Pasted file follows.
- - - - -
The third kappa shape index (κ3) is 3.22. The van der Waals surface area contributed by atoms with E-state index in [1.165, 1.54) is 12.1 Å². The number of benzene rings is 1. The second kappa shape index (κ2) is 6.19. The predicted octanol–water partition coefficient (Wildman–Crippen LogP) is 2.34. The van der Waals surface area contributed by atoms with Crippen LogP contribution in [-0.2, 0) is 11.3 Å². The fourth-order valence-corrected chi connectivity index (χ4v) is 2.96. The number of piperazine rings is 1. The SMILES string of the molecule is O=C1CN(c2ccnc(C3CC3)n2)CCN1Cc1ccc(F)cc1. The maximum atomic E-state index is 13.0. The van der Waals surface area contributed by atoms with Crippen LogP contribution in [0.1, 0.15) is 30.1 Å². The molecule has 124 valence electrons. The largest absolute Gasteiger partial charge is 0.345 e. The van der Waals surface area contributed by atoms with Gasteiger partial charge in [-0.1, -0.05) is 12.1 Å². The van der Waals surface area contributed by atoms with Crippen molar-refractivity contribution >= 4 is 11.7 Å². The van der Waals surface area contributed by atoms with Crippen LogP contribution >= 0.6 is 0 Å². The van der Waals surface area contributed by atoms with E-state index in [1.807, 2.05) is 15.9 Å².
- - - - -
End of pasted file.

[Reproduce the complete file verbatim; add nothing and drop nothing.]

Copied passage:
The third kappa shape index (κ3) is 3.22. The van der Waals surface area contributed by atoms with E-state index in [1.165, 1.54) is 12.1 Å². The number of benzene rings is 1. The second kappa shape index (κ2) is 6.19. The predicted octanol–water partition coefficient (Wildman–Crippen LogP) is 2.34. The van der Waals surface area contributed by atoms with Crippen LogP contribution in [-0.2, 0) is 11.3 Å². The fourth-order valence-corrected chi connectivity index (χ4v) is 2.96. The number of piperazine rings is 1. The SMILES string of the molecule is O=C1CN(c2ccnc(C3CC3)n2)CCN1Cc1ccc(F)cc1. The maximum atomic E-state index is 13.0. The van der Waals surface area contributed by atoms with Crippen LogP contribution in [0.1, 0.15) is 30.1 Å². The molecule has 124 valence electrons. The largest absolute Gasteiger partial charge is 0.345 e. The van der Waals surface area contributed by atoms with Gasteiger partial charge in [-0.1, -0.05) is 12.1 Å². The van der Waals surface area contributed by atoms with Crippen molar-refractivity contribution >= 4 is 11.7 Å². The van der Waals surface area contributed by atoms with Crippen LogP contribution >= 0.6 is 0 Å². The van der Waals surface area contributed by atoms with E-state index in [1.807, 2.05) is 15.9 Å².